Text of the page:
’Tis the Season (From Mid-November to January)

Why Can’t We Just Let Holidays Come To Us? Or Why You Hear Christmas Songs Before Smelling Turkey


Published: November 17, 2010
This is not the first year that stores have offered holiday sales before the official start of the shopping season. Traditionally, the day after Thanksgiving, or “Black Friday,” has marked the beginning of this madness set to Christmas music. Increasingly, however, chains such as Wal-Mart, Best Buy and, this year, Target, have begun offering discounts days, and in some cases even weeks, prior to the after-Thanksgiving rush. While some see this trend as an opportunity to get their holiday shopping out of the way sooner (and possibly to save money on things they were going to buy anyway but can now pretend are gifts for people), it is not a development that reflects particularly well on us as a society.

I could go on a rant about how this is yet another instance of the cheapening of a once meaningful holiday. That our consumerist culture, which was once a symbol of hard work and prosperity, is increasingly sucking our humanity out through our wallets, leaving us with useless items and empty souls. I could say this, but it’s the same thing everyone says every year. So I won’t say any of it.

What I will say is that this elongation of preparation and celebration, which, depending on the event, should last anywhere from a couple of days to a couple of weeks, demonstrates a deep-seated cultural need in us for it to always be a holiday. I can vaguely remember a time when Halloween candy and costumes were not on shelves the minute back-to-school shopping went out of vogue. Never, during my 16-plus years of Catholic education, was I told that the Easter season officially begins on Feb. 15. But there they are, every year, without fail: bunny chocolates and Peeps stacked on top of Rite Aid’s remaining red and pink boxes. It’s okay though, those heart candies were all stale by Valentine’s Day, anyway—they had been out since early January.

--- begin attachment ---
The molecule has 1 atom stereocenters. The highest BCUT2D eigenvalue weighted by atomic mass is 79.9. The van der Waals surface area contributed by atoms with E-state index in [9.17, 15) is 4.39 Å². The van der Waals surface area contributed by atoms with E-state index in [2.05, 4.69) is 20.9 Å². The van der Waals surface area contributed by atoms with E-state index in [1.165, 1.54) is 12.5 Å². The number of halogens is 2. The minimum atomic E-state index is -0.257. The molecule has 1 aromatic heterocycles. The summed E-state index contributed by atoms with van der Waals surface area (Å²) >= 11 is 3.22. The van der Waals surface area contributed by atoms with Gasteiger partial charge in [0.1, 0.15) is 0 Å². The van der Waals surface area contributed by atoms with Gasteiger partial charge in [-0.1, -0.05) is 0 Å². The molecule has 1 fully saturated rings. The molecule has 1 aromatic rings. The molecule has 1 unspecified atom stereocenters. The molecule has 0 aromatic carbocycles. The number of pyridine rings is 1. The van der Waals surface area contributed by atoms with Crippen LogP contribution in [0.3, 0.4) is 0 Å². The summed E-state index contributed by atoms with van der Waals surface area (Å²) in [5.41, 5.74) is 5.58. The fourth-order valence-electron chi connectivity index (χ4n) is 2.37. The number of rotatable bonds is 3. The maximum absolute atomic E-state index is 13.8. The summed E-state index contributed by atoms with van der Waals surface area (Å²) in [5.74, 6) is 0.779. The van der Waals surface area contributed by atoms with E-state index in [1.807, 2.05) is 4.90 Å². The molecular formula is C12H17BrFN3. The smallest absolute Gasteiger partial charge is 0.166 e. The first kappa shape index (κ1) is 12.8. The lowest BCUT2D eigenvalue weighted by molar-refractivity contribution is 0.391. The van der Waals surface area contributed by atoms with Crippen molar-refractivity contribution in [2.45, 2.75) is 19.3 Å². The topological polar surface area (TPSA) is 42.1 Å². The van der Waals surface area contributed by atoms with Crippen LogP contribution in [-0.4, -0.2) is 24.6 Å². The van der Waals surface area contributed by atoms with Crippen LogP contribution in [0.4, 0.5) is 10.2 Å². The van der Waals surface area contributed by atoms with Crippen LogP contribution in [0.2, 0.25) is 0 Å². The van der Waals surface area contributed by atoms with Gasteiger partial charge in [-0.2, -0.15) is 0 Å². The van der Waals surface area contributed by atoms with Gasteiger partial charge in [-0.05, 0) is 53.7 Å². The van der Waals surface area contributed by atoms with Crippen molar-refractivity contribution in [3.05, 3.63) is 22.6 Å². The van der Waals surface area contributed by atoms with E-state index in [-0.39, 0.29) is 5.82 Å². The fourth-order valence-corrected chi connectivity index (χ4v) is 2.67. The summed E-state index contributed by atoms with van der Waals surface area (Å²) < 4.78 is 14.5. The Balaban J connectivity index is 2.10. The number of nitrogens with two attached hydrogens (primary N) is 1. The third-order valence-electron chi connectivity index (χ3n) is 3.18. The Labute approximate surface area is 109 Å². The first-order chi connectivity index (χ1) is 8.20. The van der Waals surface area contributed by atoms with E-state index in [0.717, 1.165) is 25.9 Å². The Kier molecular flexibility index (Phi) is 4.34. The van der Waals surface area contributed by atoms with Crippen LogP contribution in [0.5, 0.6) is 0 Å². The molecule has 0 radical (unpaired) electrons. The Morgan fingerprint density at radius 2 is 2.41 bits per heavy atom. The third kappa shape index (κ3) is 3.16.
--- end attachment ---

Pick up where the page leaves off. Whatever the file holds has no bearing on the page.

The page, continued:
So why have we become so afraid of ordinary days?

Why, when we know the Radio City Christmas Spectacular doesn’t begin until November, do we get excited when we hear ads for it in mid-September? And the bigger question—why are there people eager to get into the Christmas spirit so far before its time? Advertising only works if there is a market, and we have created quite a market. The problem isn’t that corporations have begun peddling earlier than they used to. The problem is that we welcome it. If we need for it to be a holiday so that our days have meaning, we are facing a bigger issue than commercialization.

As a society, we seem to be incapable of appreciating each day as worthwhile in its own right. It must always be about something else. And so we constantly look forward to the next holiday, and the next, and the next, to fill that void we have created for ourselves. Unfortunately, in trying to make the entire year one big holiday season, we’ve beaten these special days to death. If every day was a holiday, then there would be no holidays. That’s the point—holidays are out of the ordinary.

When I was younger, I would get excited every time I heard Christmas music. To me, it signified a special time, filled with family get-togethers, great food and presents. But now, when I go into Banana Republic and hear Christmas songs playing in early November, I get depressed because I know they are a tease. The holidays are not approaching soon, and I do not identify with any of the joys, woes or red-noses being sung about. What’s worse, I’m sick of these songs by the time it actually is the holiday season.

Now, if Banana Republic would play Adam Sandler’s “The Thanksgiving Song” while I shop, that would be another matter entirely.